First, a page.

The Northeast elections hold huge significance
Elections in three Northeast states are important for the dreams of the BJP, Congress, and opposition unity.
That we are continually occupied with elections is both an advantage and a flaw of Indian democracy. Three northeastern states will hold elections early next year, following the assembly elections in Gujarat, Himachal Pradesh, and municipal polls in Delhi. Out of the three northeastern states, the Bharatiya Janata Party (BJP) secured a thumping victory in Tripura, but the governments in Meghalaya and Nagaland resulted from political manoeuvring.
The Congress emerged as the single largest party in Meghalaya, capturing 21 seats, but failed to establish the government.
Let us begin with Tripura. The assembly elections in February 2018 were significant in more ways than one. After West Bengal, this was the country’s only state ruled by the Left Front for 25 years in a row. Manik Sarkar, an exceptionally honest man, was the chief minister there. But despite his best efforts, he failed. The BJP won 35 seats, surpassing the magic figure of 31 required for a majority. The Left was reduced to 16 seats. However, there was only a 1.37% difference in the vote between them. The Congress, a long-standing Opposition party, was reduced to 1.79% of the vote. Tripura has now joined states where the Congress has been wiped out.
The struggle for Congress’s survival will continue in these elections. Its organisation has weakened in Meghalaya and Nagaland, too. These three states provide five Lok Sabha Members of Parliament (MPs). This may not be a large number, yet the Northeast accounts for 24 Lok Sabha seats. The BJP holds 14 of these at present. These seats could be key if the BJP and the Opposition have a hard fight.
This is why, during his past tenure, Prime Minister (PM) Narendra Modi prioritised the Northeast. Also, the home ministry under Amit Shah made a concerted attempt to reintegrate separatists into the mainstream. With elections approaching, the BJP is not leaving any stone unturned. In Meghalaya, two Trinamool Congress Members of Legislative Assembly (MLAs) and one independent MLA joined the saffron party last week.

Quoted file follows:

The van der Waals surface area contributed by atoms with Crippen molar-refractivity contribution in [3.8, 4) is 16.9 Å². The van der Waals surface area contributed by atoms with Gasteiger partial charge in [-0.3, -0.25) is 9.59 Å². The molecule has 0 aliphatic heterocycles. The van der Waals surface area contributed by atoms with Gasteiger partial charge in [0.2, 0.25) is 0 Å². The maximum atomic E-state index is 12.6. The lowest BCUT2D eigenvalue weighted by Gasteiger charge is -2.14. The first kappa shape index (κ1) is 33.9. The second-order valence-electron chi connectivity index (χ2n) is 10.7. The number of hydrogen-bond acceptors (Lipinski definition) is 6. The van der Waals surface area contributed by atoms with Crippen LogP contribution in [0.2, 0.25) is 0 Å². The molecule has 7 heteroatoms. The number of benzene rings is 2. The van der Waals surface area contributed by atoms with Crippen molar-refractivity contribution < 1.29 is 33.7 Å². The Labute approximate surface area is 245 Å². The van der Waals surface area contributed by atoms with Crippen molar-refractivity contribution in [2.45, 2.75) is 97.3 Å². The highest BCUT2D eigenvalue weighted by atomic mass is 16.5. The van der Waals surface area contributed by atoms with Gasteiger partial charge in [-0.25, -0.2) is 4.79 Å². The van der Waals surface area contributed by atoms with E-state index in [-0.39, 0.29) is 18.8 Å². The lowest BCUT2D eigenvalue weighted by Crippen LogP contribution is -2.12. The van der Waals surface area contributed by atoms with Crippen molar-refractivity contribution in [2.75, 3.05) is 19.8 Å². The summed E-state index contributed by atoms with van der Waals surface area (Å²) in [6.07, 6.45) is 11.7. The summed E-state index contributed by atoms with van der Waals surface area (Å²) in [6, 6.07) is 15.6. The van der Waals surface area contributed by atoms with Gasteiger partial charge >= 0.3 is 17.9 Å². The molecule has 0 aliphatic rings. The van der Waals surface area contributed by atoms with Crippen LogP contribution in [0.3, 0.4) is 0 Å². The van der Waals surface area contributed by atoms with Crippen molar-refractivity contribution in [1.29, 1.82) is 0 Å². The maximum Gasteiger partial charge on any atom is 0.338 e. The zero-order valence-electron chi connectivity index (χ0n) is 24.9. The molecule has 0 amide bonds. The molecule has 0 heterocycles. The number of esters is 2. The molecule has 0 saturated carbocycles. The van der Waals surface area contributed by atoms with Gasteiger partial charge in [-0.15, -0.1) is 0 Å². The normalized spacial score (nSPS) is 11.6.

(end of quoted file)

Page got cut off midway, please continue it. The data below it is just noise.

It’s no surprise that Nitish Kumar is eyeing these states now that he has become the Opposition’s unifying figure. When he left the National Democratic Alliance, it was evident that he would go all out to bring non-BJP parties together. Last week, at a gathering of Mahagathbandhan’s legislature party, Nitish Kumar said: “I do not want to become the PM. My sole goal is to demolish the BJP. Bihar Congress MLAs should report this to their high command.” Nitish Kumar further said he would no longer be the chief minister and that Tejashwi Yadav would take over. Tejashwi will be in charge of the election in 2025. He pleaded with the allies to stick together. Two days before this, Janata Dal (United) or JD(U) general secretary KC Tyagi had claimed that if Nitish ji sat in Delhi for six months, the BJP government would be wiped out. Isn’t it clear from both of these statements that Nitish Kumar wants to try his hand at national politics?
He will most certainly do so.
I want to draw your attention to one more important point here. Dimple Yadav met Sonia Gandhi after taking oath as a Lok Sabha member. Later, Akhilesh Yadav stated that efforts are being made to form an alternative before the general elections in 2024. Heads of major Opposition parties are working on this in many states. Nitish Kumar, Mamata Banerjee, and K Chandrashekar Rao were also mentioned by the Samajwadi Party president. It is apparent that a new alliance is being formed to oppose the BJP’s Juggernaut. Will this association begin with these seven sisters?
There is another possibility. The Aam Aadmi Party has qualified to become a national party after winning five seats in Gujarat and receiving about 13% of the vote. It did less harm to the BJP and more to the Congress in Gujarat. Similarly, had Congress not made inroads into the Aam Aadmi Party (AAP)’s Muslim votes in the Delhi Municipal Corporation elections, the AAP could have won more seats. It has not had a strong presence in the Northeast so far, but it would not be surprising if Arvind Kejriwal is searching for opportunities there as well. Until recently, the AAP has followed the Ekla Chalo Re policy. Apart from Banerjee, this policy has also been followed by Bahujan Samaj Party supremo Mayawati and Asaduddin Owaisi of the All India Majlis-e-Ittehadul Muslimeen. Is it just a coincidence or a design that these parties are making inroads into non-BJP votes?
Will their positions shift with the changing circumstances?
This is why elections in these three states are important for the dreams of the BJP, Congress, and opposition unity. Beginning January 2023, political excitement will still be present. It will continue to six additional significant state elections: Chhattisgarh, Madhya Pradesh, Rajasthan, Karnataka, Telangana, and Mizoram.
The triumph and loss in the seven sisters will surely be felt throughout all of these states.
Shashi Shekhar is editor-in-chief, Hindustan
The views expressed are personal